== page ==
We now have one search application for finding gene families, symbol reports and all other pages on genenames.org using one input box. By default, the search will search across the whole of the site, however, next to the input box, there is a drop down which allows the user to specifically search genes, families or the rest of the site. Information about our search can be found within our ‘Genenames.org: the HGNC resources in 2015’ [11] article.

It is now possible to search for families via the common root/prefix symbol for a family, family name, family alias, family ID, gene name, gene symbol, gene aliases (both symbol and name), previous gene symbols and names, or via the HGNC gene IDs. This should enable our users to find a family of interest even when they do not know the HGNC family name. The results are sorted by a relevance score and each family result will show the family name, the HGNC family ID, the common root symbol (if one exists) and the fields which the query matched, as seen in Fig. 1. Clicking on a result takes you to the report page for that gene family. The search engine can also accept wildcards, quoted phrases and can search a specific field, e.g. ‘family_name: “Olfactory receptors*”’. Our site has a comprehensive ‘Search help’ section [22] that details all the different searchable fields and advanced searching techniques.

We have also added a new dynamic index page where we have taken the list of gene family names and root symbols and placed them into an interactive table which allows our users to filter the columns. The filters work by simply taking the query text entered into the filter box and pattern matching that exact phrase anywhere within the column. At the bottom of the new index page we also show the total number of families and the total number of genes within families. The index page only includes the gene family name and root symbol fields and does not support wildcards. Because of these limitations, we advise our users to search for gene families using the abovementioned search engine.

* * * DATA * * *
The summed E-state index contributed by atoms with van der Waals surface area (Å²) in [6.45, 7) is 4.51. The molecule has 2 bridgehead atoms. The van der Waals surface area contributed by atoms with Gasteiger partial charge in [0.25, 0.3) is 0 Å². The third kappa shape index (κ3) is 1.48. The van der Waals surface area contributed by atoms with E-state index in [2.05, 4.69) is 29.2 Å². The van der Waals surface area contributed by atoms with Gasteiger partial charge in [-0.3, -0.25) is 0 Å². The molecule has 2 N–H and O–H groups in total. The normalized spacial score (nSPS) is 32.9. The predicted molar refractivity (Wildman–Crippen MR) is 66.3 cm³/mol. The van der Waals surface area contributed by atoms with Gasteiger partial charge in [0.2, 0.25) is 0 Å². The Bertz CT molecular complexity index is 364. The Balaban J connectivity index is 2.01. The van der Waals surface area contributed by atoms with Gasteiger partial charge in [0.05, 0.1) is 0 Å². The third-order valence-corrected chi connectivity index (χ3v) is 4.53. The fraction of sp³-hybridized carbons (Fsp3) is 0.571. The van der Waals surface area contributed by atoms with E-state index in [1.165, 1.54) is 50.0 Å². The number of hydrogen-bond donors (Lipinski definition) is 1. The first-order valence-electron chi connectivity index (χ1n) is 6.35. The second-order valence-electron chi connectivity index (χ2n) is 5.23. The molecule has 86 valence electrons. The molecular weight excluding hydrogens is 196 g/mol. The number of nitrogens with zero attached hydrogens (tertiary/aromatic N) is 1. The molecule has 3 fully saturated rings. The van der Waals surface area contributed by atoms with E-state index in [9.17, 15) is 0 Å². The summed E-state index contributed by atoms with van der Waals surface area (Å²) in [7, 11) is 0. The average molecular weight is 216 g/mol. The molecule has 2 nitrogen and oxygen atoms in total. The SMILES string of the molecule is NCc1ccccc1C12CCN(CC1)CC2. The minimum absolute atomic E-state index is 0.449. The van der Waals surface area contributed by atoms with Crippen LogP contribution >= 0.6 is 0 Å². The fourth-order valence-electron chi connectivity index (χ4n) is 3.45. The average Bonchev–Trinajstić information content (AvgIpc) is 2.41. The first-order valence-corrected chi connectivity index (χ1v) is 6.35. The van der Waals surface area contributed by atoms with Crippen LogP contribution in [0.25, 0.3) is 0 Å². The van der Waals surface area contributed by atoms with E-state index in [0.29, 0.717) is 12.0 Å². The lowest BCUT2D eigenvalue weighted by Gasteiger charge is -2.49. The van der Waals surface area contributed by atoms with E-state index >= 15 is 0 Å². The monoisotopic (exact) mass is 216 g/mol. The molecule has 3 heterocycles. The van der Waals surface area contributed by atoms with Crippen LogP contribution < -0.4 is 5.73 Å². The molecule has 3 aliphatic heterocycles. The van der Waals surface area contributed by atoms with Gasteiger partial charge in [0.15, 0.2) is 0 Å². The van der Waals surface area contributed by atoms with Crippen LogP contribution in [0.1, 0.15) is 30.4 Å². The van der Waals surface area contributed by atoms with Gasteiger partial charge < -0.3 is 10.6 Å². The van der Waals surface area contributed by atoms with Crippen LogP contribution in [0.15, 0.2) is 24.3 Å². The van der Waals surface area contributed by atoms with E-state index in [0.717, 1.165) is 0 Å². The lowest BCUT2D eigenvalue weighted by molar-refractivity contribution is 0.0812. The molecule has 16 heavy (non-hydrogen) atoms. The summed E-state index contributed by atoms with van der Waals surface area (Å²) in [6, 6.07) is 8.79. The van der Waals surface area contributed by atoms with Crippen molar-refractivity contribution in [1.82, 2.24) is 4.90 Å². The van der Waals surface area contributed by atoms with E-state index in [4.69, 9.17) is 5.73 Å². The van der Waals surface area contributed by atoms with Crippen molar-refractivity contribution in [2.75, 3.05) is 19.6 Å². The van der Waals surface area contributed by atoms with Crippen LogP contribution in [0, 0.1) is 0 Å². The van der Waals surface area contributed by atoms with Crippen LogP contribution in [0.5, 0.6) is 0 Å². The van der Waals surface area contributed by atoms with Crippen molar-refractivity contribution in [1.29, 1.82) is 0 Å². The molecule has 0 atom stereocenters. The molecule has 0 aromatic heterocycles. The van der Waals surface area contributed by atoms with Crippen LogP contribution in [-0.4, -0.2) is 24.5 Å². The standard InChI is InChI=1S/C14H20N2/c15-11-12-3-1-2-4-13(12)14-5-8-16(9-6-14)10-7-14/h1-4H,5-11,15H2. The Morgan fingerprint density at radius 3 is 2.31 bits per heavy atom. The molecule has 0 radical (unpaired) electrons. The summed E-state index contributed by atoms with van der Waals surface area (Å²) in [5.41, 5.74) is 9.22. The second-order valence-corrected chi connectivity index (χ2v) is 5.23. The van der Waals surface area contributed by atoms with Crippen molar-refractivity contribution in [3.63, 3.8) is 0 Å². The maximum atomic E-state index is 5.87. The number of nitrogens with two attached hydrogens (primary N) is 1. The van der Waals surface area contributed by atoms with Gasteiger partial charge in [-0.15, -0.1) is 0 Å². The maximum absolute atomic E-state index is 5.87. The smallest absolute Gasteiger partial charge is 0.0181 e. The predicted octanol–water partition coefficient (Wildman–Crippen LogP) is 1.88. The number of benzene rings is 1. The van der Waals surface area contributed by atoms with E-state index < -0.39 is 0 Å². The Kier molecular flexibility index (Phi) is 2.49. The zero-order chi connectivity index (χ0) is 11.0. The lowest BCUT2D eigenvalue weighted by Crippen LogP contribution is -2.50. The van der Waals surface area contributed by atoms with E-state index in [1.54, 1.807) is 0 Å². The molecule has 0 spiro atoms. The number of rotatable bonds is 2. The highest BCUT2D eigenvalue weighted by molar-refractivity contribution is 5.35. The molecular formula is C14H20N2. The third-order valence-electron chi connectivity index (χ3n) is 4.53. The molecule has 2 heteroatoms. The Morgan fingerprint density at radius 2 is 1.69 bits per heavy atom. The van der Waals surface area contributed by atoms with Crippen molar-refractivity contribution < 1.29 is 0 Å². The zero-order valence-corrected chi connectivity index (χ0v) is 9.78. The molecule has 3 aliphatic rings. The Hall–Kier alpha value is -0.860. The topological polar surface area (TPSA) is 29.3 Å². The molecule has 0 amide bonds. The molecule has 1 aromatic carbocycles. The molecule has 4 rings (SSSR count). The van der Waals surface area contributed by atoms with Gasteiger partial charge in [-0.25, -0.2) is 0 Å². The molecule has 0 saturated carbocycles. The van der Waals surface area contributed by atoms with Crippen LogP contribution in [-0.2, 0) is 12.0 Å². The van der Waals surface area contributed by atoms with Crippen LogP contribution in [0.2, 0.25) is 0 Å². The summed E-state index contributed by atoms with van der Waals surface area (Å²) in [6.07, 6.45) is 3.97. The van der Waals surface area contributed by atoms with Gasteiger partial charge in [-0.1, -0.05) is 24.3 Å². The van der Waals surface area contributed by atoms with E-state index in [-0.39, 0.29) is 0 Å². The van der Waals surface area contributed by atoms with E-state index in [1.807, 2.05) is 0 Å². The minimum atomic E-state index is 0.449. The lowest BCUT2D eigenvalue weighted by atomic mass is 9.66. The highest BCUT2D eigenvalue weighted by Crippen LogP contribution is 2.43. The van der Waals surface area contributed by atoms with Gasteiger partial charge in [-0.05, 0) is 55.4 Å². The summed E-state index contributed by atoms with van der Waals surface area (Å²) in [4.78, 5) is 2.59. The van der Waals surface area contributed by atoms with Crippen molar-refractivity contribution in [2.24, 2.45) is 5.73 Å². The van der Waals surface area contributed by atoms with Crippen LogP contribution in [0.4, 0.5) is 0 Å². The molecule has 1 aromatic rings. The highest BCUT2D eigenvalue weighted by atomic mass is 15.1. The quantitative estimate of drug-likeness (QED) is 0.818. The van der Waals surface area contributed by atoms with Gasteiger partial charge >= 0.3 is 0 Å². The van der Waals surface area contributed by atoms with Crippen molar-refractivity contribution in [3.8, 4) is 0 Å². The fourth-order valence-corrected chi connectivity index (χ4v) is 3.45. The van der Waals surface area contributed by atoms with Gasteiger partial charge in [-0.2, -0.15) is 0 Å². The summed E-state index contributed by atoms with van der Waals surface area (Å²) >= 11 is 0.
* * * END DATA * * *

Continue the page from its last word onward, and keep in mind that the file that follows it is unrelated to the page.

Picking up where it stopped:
Downloading our data

Our gene family data can be downloaded using several different methods. As already mentioned, information about the gene family and the associated genes can be downloaded from within the family report under the ‘Downloads’ section (Figs. 3 and 4).

We also provide two files containing all the genes that are associated to gene families on our ‘Statistics & Downloads’ page [23] with the label ‘HGNC gene family dataset’. One is a text file which has the same format as the download files in the family reports mentioned above. The other file contains the same data but is written as a JavaScript Object Notation (JSON) file. The download files mentioned so far are gene-centric, containing gene families that are found within gene symbol reports. They do not contain information on hierarchical structures but we have a powerful download tool which allows a user to query and select attributes from within our set of gene families and to download all levels of gene family hierarchies. This tool is our new BioMart resource which we have rebuilt to search our gene and gene family data sets using the latest BioMart code [24].

Our new BioMart server [25] has two ‘HGNC mart’ portals, one to download gene-centric data and the other to download gene family centric data. Selecting the family portal will display a form where the user can choose which fields they would like to query, upload a list of IDs and approved symbols, and select which attributes they would like to see within their results table. Submitting the form will create a preview table of results containing the data of interest, and the full data set can then be downloaded as a tab separated text file. The BioMart server can also be queried via REST/SOAP in TSV (tab-separated values), CSV (comma-separated values) or JSON formats as described within the documentation of BioMart 0.9.0 found at BioMart.org [26]. The family mart portal allows the user to download all the gene families and all levels within hierarchies. This is the equivalent of clicking all the ‘Set and subsets’ links within the gene family reports and concatenating all the data into one file. This portal can also link to the genes mart portal, allowing a user to download gene centric attributes found in the gene symbol reports (e.g. gene identifiers from NCBI and Ensembl) for individual gene family members. This means users can associate our gene families to gene information within external gene resources.